Church has to pay for missionary tickets twice


For the past nine years, the church has provided for a poor village in the Philippines.

"Some of our church families got together so they could have running water," explained Pastor Billy Cashwell.

The congregation also provided a new school and a church. Cashwell explained that it's been rewarding to see how his church's efforts have changed the lives of villagers.

"They are really small in stature, but they really like basketball," he added.

About a month ago, the church began planning another visit. While researching flights, they said they found a good deal from an online company called and booked six tickets for more than $4,000.

"We actually had the tickets, boarding confirmation, and seating already in hand, actually before we sent the cash to them," said Cashwell.

Since the church had the email tickets in hand, they thought it would be safe to follow the instructions of Atlantic-Fly and wired $4,400 to a bank account in New York. They heard nothing else until days before their flight when the airline told them the credit card Atlantic-Fly used to book their flights was no good.

"The credit card had been rejected," said Cashwell.

Not only was the church out the $4,400, it then had to buy more expensive tickets that cost $7,700 for all six church members to fly to the Philippines.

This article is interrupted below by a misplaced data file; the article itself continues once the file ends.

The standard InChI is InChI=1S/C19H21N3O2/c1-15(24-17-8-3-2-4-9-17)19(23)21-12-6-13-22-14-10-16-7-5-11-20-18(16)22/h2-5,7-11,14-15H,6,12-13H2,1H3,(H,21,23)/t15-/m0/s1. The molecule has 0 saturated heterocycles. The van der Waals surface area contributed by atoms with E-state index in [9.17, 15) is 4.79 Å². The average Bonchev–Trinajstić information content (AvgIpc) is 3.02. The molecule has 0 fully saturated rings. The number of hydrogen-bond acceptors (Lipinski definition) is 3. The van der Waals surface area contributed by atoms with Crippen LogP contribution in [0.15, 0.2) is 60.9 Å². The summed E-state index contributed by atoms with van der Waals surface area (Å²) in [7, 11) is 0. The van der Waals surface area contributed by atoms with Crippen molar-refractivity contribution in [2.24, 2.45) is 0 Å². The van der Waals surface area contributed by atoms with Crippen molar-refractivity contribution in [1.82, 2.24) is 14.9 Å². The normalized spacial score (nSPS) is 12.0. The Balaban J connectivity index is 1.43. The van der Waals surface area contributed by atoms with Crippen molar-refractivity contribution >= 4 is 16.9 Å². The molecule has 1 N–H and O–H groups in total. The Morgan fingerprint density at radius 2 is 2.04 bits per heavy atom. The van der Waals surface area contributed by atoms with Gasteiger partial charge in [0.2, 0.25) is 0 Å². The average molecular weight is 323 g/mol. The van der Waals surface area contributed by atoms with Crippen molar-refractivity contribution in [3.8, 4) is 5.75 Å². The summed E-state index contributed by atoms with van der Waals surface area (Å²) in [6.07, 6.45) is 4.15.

"We pulled money inside the church's budget to go ahead and purchase the tickets," said Cashwell. "It's a real drain. We're really going to have to pray."

The church turned to the Johnston County Sheriff's Department for help.

"It's always unfortunate, but for a house of worship to be victimized in this way, it's particularly disturbing," said Detective Jeff Caldwell.

Caldwell said his investigation showed the church isn't the only victim. allegedly used a stolen credit card to pull off the scam.

A court order has been filed to see whose account the church wired the money to in New York.

Atlantic-Fly is based in Lithuania, so there is no way to contact them except through mail.

Experts say the big red flag in cases like this is when someone asks you to wire money, because once it's wired, it's very tough to track.

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